• Quality of life

Published Papers (1 paper)

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Open AccessArticle
Serum Urokinase-Type Plasminogen Activator Receptor Does Not Outperform C-Reactive Protein and Procalcitonin as an Early Marker of Severity of Acute Pancreatitis
J. Clin. Med. 2018, 7(10), 305; https://doi.org/10.3390/jcm7100305
Received: 8 August 2018 / Revised: 15 September 2018 / Accepted: 19 September 2018 / Published: 27 September 2018
Cited by 2 | PDF Full-text (919 KB) | HTML Full-text | XML Full-text
Severe acute pancreatitis (SAP) concerns 10–20% of acute pancreatitis (AP) patients and is associated with a poor prognosis and high mortality. An early prognosis of the unfavorable outcome, transfer to an intensive care unit (ICU) and the introduction of an adequate treatment are [...] Read more.
Severe acute pancreatitis (SAP) concerns 10–20% of acute pancreatitis (AP) patients and is associated with a poor prognosis and high mortality. An early prognosis of the unfavorable outcome, transfer to an intensive care unit (ICU) and the introduction of an adequate treatment are crucial for patients’ survival. Recently, the elevated circulating urokinase-type plasminogen activator receptor (uPAR) has been reported to predict SAP with a high diagnostic accuracy among patients in a tertiary center. The aim of the study was to compare the diagnostic utility of uPAR and other inflammatory markers as the predictors of the unfavorable course of AP in patients admitted to a secondary care hospital within the first 24 h of the onset of AP. The study included 95 patients, eight with a SAP diagnosis. Serum uPAR was measured on admission and in the two subsequent days. On admission, uPAR significantly predicted organ failure, acute cardiovascular failure, acute kidney injury, the need for intensive care, and death. The diagnostic accuracy of the admission uPAR for the prediction of SAP, organ failure, and ICU transfer or death was low to moderate and did not differ significantly from the diagnostic accuracy of interleukin-6, C-reactive protein, procalcitonin, D-dimer and soluble fms-like tyrosine kinase-1. In the secondary care hospital, where most patients with AP are initially admitted, uPAR measurements did not prove better than the currently used markers. Full article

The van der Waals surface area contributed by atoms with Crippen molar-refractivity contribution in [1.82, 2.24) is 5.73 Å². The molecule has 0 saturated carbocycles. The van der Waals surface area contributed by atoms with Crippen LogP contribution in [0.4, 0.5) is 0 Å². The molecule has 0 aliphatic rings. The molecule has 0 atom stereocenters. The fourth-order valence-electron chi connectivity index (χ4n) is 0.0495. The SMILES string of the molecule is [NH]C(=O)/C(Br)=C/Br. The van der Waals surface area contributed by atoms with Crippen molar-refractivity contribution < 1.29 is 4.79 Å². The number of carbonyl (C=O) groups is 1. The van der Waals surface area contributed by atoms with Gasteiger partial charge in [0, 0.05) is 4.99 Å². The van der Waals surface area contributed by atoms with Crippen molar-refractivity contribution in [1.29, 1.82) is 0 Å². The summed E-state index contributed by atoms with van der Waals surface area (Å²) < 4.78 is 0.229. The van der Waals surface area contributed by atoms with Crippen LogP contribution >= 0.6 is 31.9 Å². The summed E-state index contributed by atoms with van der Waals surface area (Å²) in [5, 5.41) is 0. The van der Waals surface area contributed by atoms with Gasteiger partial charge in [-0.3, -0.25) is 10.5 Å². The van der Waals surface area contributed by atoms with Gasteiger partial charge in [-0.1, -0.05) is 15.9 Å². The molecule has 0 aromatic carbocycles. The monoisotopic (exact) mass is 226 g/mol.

(This article belongs to the Special Issue Pathogenesis and Management of Pancreatitis)

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J. Clin. Med. EISSN 2077-0383 Published by MDPI AG, Basel, Switzerland RSS E-Mail Table of Contents Alert